A Spy? No. But a Communist Once? Yes.
By John Earl Haynes and Harvey Klehr
The relationship of physicist J. Robert Oppenheimer to communism and Soviet espionage has been controversial subject since 1954, when the decision of the Atomic Energy Commission (AEC) to decline renewal of his security clearance put the issue firmly into the public arena. Journalists and historians addressed the issue repeatedly in the decades that followed. Nothing fueled the liberal/left critique of the so-called “national security state” more than the supposed excesses of the US government in the Oppenheimer case, save the cases involving Alger Hiss and the Rosenbergs.
But while the emotional level, even shrillness, of the debate continued, the substance of the argument became increasingly stale and repetitive; there was little new evidence to clarify the ambiguities of the matter. In the last two decades, however, new evidence has emerged that, while not resolving all ambiguities and still leaving a number of details unclear, nonetheless allows confident answers to the question of whether Robert Oppenheimer was a Communist and a spy. It demonstrates that he had, indeed, been a Communist but had not been a spy.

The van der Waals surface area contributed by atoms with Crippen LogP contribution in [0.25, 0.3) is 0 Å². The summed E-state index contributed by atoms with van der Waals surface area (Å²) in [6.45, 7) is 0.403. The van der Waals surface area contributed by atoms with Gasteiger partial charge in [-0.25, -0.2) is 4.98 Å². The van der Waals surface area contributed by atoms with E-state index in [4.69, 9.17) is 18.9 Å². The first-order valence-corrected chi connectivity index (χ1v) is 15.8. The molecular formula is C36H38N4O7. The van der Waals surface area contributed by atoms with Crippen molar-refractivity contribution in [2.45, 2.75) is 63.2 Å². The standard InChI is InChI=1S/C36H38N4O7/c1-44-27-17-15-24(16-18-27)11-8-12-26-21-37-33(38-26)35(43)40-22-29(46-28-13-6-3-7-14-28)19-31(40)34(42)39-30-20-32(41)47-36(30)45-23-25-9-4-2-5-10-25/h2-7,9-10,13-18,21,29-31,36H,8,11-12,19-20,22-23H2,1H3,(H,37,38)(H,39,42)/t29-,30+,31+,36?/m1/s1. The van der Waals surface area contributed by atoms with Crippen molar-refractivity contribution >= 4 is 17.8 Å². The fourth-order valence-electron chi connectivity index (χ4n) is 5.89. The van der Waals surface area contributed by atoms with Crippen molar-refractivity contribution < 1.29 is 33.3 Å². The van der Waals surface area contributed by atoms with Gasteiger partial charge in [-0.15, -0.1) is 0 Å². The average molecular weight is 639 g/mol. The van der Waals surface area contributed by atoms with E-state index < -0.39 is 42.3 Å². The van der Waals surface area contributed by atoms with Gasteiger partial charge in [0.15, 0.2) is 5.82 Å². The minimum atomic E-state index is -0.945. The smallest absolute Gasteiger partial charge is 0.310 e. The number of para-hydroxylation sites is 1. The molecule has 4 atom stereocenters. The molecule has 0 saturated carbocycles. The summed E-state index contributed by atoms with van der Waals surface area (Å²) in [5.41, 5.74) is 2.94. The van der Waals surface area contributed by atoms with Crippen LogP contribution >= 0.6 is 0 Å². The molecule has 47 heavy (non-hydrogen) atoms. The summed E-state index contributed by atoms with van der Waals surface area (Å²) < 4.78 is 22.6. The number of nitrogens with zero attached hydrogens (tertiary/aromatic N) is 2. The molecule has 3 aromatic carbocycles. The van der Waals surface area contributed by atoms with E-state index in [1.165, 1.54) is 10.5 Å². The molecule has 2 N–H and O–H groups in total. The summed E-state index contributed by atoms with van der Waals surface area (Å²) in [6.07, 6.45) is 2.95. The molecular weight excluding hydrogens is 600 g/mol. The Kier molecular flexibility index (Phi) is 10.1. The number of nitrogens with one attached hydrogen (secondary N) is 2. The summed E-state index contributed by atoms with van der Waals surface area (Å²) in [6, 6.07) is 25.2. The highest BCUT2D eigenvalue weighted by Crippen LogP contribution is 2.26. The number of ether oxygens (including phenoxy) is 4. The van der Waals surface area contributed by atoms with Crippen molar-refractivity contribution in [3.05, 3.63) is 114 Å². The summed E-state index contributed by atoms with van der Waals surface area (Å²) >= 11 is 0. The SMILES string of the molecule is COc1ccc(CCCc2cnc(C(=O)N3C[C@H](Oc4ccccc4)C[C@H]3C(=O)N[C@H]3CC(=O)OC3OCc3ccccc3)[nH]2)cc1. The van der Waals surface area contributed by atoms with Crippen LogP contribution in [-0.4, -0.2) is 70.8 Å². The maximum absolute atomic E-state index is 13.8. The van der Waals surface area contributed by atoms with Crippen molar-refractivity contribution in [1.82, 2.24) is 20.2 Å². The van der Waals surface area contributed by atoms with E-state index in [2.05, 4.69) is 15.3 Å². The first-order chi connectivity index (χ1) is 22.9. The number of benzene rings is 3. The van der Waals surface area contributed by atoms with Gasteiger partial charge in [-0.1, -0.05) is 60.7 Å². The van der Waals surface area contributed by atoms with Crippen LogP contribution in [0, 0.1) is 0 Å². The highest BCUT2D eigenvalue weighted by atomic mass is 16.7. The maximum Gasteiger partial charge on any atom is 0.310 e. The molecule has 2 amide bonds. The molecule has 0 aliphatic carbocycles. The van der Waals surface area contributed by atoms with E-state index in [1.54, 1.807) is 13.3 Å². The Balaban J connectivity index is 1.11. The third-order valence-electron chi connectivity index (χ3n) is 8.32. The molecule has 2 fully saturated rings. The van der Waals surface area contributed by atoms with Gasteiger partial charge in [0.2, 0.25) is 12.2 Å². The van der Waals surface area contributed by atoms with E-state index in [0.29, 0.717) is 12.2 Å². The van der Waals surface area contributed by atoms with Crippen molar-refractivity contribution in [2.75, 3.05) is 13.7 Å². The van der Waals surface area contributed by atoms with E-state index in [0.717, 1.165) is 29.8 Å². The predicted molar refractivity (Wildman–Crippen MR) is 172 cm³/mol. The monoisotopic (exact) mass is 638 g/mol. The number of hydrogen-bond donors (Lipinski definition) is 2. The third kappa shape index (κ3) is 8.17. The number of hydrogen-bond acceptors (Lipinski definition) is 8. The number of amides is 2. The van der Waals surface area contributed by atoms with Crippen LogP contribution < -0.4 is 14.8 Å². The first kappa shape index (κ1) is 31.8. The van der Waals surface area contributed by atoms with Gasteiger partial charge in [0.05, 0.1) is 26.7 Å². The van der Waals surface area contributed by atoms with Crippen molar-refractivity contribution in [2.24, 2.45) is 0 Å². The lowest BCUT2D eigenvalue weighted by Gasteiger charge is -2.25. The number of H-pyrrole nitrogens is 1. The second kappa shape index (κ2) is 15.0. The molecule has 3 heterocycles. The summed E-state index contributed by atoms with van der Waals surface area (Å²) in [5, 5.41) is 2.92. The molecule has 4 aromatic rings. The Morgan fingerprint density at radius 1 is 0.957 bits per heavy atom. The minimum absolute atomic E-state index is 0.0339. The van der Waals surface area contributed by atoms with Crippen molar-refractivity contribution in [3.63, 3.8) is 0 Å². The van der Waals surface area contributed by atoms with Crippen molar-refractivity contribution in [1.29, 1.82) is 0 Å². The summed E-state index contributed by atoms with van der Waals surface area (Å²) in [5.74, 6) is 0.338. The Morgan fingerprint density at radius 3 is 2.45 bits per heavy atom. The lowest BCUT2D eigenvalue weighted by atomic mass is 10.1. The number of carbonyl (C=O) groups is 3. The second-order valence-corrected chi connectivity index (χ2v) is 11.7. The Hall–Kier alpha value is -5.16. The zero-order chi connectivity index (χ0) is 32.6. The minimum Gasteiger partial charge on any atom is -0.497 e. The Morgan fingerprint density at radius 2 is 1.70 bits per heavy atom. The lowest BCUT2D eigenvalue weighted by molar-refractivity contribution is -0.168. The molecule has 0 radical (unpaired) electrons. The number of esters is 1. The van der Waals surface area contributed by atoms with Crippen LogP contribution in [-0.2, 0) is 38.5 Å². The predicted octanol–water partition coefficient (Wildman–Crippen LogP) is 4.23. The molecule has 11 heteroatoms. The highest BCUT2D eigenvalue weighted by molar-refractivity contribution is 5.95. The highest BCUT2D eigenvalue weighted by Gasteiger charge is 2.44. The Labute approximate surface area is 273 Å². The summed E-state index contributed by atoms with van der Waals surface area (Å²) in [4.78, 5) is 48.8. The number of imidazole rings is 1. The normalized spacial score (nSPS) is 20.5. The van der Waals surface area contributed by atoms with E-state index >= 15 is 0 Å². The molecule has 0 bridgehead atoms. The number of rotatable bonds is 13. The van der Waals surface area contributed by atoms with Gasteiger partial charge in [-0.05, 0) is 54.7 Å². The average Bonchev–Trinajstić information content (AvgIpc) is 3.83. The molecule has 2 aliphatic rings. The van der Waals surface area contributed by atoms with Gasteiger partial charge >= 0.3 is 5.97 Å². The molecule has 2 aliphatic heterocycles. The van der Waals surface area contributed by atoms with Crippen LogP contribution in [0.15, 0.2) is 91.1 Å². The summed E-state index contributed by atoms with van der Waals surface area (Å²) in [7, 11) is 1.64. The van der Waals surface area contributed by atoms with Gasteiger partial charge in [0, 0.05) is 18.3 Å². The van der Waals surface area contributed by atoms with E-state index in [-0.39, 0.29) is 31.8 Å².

We addressed the issue of Oppenheimer’s involvement in Soviet espionage in “Special Tasks and Sacred Secrets on Soviet Atomic Espionage,” which critiqued and rejected the claims in books written by former KGB officer Pavel Sudoplatov and journalists Jerrold and Leona Schecter that Oppenheimer consciously assisted Soviet espionage and did so in a substantial way. This essay reviews the evidence indicating that Oppenheimer was a secret member of the Communist Party, USA (CPUSA), joining at some point in the late 1930s and actively participating in a secret Party faculty unit at the University of California, Berkeley, in 1939, 1940, and 1941. Secondly, it critiques the conclusion of Oppenheimer biographers Kai Bird and Martin Sherwin that he was never a Communist. Finally, it discusses the evidence indicating that in early 1942 he quietly left the Party, coinciding with, and likely connected to, his formal recruitment into the Manhattan atomic bomb project.